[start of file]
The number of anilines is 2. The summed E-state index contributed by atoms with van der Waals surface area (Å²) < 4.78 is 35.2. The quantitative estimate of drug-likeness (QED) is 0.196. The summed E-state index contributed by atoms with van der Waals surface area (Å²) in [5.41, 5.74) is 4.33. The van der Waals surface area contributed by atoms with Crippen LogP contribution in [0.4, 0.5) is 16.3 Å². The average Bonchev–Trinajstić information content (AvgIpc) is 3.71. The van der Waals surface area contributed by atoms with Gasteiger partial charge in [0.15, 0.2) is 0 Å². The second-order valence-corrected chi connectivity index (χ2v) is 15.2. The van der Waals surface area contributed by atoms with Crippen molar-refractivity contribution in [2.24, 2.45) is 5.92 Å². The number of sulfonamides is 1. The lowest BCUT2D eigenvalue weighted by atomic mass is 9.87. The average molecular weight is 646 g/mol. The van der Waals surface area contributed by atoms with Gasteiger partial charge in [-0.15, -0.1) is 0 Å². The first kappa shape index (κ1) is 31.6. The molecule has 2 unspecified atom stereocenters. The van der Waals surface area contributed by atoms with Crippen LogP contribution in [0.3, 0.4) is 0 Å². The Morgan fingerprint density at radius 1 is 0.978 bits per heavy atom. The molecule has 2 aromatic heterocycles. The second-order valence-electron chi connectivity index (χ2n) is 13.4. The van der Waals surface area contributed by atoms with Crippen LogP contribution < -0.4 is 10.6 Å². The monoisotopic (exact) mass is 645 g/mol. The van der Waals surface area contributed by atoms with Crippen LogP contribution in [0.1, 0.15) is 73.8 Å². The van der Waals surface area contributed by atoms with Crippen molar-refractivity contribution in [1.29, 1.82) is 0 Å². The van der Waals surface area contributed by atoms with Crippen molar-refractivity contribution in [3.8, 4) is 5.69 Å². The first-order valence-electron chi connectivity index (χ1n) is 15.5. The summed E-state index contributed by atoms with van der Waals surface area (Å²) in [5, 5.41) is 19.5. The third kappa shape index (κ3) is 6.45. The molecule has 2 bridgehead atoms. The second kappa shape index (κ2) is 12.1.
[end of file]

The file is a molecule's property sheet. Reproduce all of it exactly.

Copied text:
The number of anilines is 2. The summed E-state index contributed by atoms with van der Waals surface area (Å²) < 4.78 is 35.2. The quantitative estimate of drug-likeness (QED) is 0.196. The summed E-state index contributed by atoms with van der Waals surface area (Å²) in [5.41, 5.74) is 4.33. The van der Waals surface area contributed by atoms with Crippen LogP contribution in [0.4, 0.5) is 16.3 Å². The average Bonchev–Trinajstić information content (AvgIpc) is 3.71. The van der Waals surface area contributed by atoms with Gasteiger partial charge in [0.15, 0.2) is 0 Å². The second-order valence-corrected chi connectivity index (χ2v) is 15.2. The van der Waals surface area contributed by atoms with Crippen molar-refractivity contribution in [2.24, 2.45) is 5.92 Å². The number of sulfonamides is 1. The lowest BCUT2D eigenvalue weighted by atomic mass is 9.87. The average molecular weight is 646 g/mol. The van der Waals surface area contributed by atoms with Gasteiger partial charge in [-0.15, -0.1) is 0 Å². The first kappa shape index (κ1) is 31.6. The molecule has 2 unspecified atom stereocenters. The van der Waals surface area contributed by atoms with Crippen LogP contribution in [0.3, 0.4) is 0 Å². The Morgan fingerprint density at radius 1 is 0.978 bits per heavy atom. The molecule has 2 aromatic heterocycles. The second-order valence-electron chi connectivity index (χ2n) is 13.4. The van der Waals surface area contributed by atoms with Crippen LogP contribution < -0.4 is 10.6 Å². The monoisotopic (exact) mass is 645 g/mol. The van der Waals surface area contributed by atoms with Crippen LogP contribution in [0.1, 0.15) is 73.8 Å². The van der Waals surface area contributed by atoms with Crippen molar-refractivity contribution in [1.29, 1.82) is 0 Å². The van der Waals surface area contributed by atoms with Crippen molar-refractivity contribution in [3.8, 4) is 5.69 Å². The first-order valence-electron chi connectivity index (χ1n) is 15.5. The summed E-state index contributed by atoms with van der Waals surface area (Å²) in [5, 5.41) is 19.5. The third kappa shape index (κ3) is 6.45. The molecule has 2 bridgehead atoms. The second kappa shape index (κ2) is 12.1.